Our main responsibility is that of designing and implementing an innovative curriculum to ensure our students acquire the skills established by Spain’s Ministry of Education and Science for training future doctors under the Bachelor's-degree programmes.
Our curriculum reflects our belief in the need for active participation in their self-directed learning process, and its role as an independent, responsible constructor in their education. Problem-Based Learning (ABP) is the underlying learning strategy of our program, accounting for more than 40% of each learning module. Our ABP sessions are of two hours duration with groups of 10 students, and there are three sessions per week.
Alongside the ABP tutorials, our students also do workshops to train in clinical and communication skills, and take part in seminars and theoretical sessions.From the third year onwards, supervised clinical practices are also incorporated into the program. Our students continue their education under the supervision of clinical professionals in the University Hospital Doctor Josep Trueta, and in other hospitals and Primary Healthcare Centres.
The UEM is also responsible for designing methods of evaluation in line with our learning strategies and educational philosophy. Formative continuous assessment accounts for less than 40% of the overall evaluation for each module and consist of self-evaluation, peer evaluation and teacher evaluation, focused on the student’s capacity to learn, to work as part of a team, and their skills of communication and responsibility. The written evaluation of ABP (20% or more of the overall evaluation) is based on a case or clinical scenario that enables the capacity for clinical reasoning, analysis and troubleshooting, and retaining knowledge, to be evaluated. The more accumulative evaluation (maximum 40% of the final mark) varies in each module, and can include short questions, practical examinations or other suitable evaluative methods.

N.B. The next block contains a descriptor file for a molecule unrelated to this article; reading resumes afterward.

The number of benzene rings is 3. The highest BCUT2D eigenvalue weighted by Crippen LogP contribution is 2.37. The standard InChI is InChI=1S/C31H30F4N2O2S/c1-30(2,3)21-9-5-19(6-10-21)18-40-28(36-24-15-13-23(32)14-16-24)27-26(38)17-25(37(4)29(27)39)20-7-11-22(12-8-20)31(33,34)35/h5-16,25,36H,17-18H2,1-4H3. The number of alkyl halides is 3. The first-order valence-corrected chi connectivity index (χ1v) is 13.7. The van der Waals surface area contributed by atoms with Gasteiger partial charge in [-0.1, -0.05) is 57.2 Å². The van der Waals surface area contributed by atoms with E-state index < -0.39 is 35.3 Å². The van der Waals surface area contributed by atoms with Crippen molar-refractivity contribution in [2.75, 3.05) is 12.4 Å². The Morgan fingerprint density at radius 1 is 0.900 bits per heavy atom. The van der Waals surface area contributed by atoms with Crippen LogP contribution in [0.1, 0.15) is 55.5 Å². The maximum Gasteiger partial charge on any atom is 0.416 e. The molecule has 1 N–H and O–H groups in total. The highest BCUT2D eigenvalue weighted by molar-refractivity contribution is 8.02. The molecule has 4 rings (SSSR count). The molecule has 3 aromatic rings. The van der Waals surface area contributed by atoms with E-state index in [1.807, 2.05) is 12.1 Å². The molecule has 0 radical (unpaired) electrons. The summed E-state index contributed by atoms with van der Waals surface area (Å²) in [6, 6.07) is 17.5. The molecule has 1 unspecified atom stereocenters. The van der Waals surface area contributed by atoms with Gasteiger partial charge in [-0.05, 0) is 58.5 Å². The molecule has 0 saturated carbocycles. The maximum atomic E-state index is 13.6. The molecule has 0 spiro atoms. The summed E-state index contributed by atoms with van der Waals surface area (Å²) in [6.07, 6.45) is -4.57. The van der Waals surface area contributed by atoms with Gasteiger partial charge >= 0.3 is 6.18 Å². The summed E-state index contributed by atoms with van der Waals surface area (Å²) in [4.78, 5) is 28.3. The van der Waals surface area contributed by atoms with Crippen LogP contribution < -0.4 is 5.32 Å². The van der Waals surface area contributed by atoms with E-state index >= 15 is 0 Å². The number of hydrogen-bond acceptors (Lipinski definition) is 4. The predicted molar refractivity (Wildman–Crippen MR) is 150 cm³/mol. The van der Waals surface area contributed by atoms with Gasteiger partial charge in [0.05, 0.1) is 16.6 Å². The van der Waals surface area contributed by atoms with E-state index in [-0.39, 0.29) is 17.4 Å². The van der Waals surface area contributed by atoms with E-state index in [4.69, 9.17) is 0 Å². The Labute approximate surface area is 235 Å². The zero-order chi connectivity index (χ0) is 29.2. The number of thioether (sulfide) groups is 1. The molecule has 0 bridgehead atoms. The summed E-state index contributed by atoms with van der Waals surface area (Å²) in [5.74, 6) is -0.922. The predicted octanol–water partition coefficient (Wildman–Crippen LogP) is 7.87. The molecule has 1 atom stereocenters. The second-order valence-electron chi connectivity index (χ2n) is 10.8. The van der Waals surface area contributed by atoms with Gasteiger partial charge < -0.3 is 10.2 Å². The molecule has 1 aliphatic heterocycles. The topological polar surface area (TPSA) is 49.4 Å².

Furthermore, from the second year onwards a series of elective courses are taught completely in English to foment students’ international mobility. In the sixth year, students do a Final Degree Project in English, which can consist of a collection and analysis of primary data (clinical or laboratory), or a critical review of secondary data on a specific subject.